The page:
Coal Nunatak

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Coal Nunatak (72°7′S 68°32′W / 72.117°S 68.533°W / -72.117; -68.533Coordinates: 72°7′S 68°32′W / 72.117°S 68.533°W / -72.117; -68.533) is a flat-topped rock mass with steep cliffs facing south, standing 2 nautical miles (4 km) southwest of Corner Cliffs on the southeast coast of Alexander Island, Antarctica. It was first seen from the air by Lincoln Ellsworth on November 23, 1935, and mapped from photos obtained on that flight by W.L.G. Joerg. Observed from the northwest (the direction from which Ellsworth photographed this nunatak), only the summit protrudes above the coastal ice, and it was uncertain whether this was a peak on Alexander Island or an island in George VI Sound. Its true nature was determined by the Falkland Islands Dependencies Survey (FIDS) who visited and surveyed this nunatak in 1949. So named by FIDS because thin lenses of coal occur there.[1]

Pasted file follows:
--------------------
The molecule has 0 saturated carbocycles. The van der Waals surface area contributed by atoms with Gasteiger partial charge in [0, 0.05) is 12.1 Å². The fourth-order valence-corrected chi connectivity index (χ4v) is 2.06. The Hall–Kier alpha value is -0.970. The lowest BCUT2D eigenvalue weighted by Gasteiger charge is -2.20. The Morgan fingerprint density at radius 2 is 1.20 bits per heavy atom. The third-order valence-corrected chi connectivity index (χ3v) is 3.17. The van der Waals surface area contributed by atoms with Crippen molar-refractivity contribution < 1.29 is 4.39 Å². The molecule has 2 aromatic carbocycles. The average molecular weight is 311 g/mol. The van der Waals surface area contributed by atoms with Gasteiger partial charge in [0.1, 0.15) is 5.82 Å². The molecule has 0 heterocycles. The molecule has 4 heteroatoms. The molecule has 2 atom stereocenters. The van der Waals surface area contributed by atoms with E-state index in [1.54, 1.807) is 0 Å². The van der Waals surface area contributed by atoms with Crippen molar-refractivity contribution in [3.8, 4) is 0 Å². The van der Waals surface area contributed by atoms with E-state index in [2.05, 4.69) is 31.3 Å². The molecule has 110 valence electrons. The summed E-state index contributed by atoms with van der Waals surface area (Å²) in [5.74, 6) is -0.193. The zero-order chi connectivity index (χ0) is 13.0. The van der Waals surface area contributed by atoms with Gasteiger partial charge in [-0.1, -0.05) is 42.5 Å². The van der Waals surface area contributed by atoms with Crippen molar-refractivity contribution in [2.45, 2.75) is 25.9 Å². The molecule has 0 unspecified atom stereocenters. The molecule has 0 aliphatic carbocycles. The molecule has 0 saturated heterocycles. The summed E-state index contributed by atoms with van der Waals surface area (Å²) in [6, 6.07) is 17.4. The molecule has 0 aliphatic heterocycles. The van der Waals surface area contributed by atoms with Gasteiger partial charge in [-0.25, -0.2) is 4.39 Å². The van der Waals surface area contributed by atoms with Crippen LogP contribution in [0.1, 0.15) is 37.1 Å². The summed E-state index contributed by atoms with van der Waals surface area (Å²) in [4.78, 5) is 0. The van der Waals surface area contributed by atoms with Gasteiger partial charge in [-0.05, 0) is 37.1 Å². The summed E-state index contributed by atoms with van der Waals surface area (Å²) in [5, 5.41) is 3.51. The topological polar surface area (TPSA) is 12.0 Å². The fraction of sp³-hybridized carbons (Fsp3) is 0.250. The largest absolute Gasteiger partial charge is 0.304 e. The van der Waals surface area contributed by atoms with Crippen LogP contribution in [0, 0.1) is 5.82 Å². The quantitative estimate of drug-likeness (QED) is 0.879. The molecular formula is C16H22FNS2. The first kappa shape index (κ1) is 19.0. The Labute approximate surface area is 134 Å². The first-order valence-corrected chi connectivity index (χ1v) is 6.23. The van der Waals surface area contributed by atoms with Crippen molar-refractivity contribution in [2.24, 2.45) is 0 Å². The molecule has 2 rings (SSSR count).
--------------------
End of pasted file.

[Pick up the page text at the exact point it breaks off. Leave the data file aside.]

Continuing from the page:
This article incorporates public domain material from the United States Geological Survey document "Coal Nunatak" (content from the Geographic Names Information System).